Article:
Getting in: We accept freshman admits as well as junior-level transfers so if you are thinking about changing your major once you get into UCLA to nursing, unfortunately that cannot be done. The school accepts about 40 new freshman per year and 10 transfer students so this is a competitive program but don’t let that discourage you! I would advise to get involved in hospital/health related volunteering and maintain a strong academic record. Make sure to apply to both the general UCLA application due November 30 as well as complete the supplemental School of Nursing application due sometime in mid-January. The supplemental application includes 2 letters of recommendation and a 2-page personal statement.

Congrats, you’re in! The first two years of study focuses on general prerequisites such as life sciences, math, chemistry, psychology, and communications classes. You will still take at least 1-2 lower-division nursing classes each quarter though! You last two years are more focused on clinical work. You will take 2-3 upper-division nursing classes as well as have a clinical rotation requirement per quarter. You will get to work 6-hour shifts initially and gradually work your way up to several 12-hour shifts per week at some of the top hospitals in the Los Angeles area (UCLA Ronald Reagan, UCLA Santa Monica, Cedars Sinai, Children’s Hospital Los Angeles, Kaiser, etc.). Your rotations include medical surgical, critical care, pediatrics, labor and delivery, public health, among others.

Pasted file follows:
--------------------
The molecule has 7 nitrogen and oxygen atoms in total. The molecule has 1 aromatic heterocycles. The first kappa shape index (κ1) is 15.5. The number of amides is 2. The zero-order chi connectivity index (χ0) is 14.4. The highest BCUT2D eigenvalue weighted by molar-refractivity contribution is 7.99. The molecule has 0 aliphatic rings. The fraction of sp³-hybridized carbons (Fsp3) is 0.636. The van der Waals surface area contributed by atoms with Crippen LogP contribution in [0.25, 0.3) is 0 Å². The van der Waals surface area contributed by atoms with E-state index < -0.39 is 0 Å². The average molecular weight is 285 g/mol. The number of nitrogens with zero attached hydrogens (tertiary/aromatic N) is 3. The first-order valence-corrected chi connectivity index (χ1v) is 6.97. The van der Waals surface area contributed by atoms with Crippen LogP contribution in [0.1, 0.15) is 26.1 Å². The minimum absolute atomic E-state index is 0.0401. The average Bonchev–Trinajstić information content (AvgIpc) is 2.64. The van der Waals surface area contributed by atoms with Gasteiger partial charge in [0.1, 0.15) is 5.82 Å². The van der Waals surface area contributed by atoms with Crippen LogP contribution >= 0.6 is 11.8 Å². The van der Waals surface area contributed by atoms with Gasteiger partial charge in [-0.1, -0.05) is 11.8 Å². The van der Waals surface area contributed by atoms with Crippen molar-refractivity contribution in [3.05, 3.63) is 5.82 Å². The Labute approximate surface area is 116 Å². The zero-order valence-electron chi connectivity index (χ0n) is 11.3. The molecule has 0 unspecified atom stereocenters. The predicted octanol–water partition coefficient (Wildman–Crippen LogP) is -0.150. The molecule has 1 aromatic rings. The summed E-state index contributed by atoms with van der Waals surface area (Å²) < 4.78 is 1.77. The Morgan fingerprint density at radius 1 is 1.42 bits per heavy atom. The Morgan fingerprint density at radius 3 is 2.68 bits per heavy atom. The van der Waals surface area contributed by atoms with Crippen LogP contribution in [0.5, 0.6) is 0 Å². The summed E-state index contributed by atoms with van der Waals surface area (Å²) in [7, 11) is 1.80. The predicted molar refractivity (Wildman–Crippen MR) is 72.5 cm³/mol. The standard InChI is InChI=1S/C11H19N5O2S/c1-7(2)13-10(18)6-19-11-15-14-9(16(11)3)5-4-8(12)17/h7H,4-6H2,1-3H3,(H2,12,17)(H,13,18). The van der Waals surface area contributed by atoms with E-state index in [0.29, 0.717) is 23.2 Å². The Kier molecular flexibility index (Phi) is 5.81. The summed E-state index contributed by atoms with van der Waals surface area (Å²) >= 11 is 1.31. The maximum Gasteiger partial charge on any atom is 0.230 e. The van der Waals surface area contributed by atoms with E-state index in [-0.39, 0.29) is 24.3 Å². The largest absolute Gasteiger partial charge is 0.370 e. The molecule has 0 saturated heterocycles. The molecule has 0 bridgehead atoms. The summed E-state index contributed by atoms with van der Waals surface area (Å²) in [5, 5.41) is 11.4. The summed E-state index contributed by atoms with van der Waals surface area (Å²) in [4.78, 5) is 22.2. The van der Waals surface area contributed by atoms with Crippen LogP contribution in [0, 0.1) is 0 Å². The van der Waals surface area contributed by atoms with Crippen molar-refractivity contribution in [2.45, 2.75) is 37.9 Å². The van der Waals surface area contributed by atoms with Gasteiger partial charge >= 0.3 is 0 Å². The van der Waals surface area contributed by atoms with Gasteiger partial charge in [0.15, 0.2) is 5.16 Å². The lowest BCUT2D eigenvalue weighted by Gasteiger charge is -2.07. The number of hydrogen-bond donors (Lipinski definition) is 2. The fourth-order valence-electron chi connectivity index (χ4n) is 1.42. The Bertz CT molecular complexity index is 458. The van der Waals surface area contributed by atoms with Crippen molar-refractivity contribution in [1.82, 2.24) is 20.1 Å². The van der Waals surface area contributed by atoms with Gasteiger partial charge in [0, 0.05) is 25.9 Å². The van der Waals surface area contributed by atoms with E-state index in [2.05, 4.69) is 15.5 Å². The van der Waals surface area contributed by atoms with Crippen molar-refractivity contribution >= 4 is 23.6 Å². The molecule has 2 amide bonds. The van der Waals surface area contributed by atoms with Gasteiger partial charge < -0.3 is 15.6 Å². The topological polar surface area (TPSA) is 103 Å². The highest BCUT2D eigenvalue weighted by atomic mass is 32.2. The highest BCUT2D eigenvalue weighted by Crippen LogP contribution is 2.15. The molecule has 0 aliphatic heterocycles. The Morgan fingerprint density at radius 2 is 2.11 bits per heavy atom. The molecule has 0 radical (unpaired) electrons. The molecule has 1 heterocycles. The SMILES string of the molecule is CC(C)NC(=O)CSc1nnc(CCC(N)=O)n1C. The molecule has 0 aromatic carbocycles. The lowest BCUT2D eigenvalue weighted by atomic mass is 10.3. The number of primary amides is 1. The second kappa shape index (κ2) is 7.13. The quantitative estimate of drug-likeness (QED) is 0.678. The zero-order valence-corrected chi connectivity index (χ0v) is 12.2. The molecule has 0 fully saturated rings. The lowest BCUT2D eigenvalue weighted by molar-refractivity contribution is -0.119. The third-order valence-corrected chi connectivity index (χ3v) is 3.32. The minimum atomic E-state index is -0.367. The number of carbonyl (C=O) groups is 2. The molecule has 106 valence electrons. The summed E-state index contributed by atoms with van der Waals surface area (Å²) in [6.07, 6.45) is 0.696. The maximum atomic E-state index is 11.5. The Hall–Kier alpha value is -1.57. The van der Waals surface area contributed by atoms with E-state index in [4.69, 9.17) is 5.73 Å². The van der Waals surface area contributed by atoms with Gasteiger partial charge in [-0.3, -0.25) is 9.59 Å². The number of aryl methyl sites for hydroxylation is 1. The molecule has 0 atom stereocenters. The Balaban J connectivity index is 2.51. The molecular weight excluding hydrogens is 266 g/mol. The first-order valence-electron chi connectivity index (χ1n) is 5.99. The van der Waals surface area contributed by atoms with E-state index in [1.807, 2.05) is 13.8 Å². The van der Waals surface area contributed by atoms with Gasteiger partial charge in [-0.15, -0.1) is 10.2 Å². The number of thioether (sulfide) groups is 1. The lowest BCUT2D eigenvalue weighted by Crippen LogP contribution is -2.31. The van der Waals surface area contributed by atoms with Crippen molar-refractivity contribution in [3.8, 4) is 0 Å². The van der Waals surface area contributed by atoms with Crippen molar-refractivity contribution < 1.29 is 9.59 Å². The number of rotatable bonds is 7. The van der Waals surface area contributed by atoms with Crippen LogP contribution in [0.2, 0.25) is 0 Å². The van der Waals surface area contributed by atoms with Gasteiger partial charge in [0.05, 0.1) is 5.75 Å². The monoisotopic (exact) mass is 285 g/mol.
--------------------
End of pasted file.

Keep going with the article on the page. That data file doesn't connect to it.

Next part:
The BS in Nursing program is an amazing, hands-on experience that is truly unlike any other major here at UCLA. It is the most rewarding and enriching experience being able to directly influence the lives of patients and be the future of healthcare :)

Can I Get A Side Of Research?

Studying in Powell Library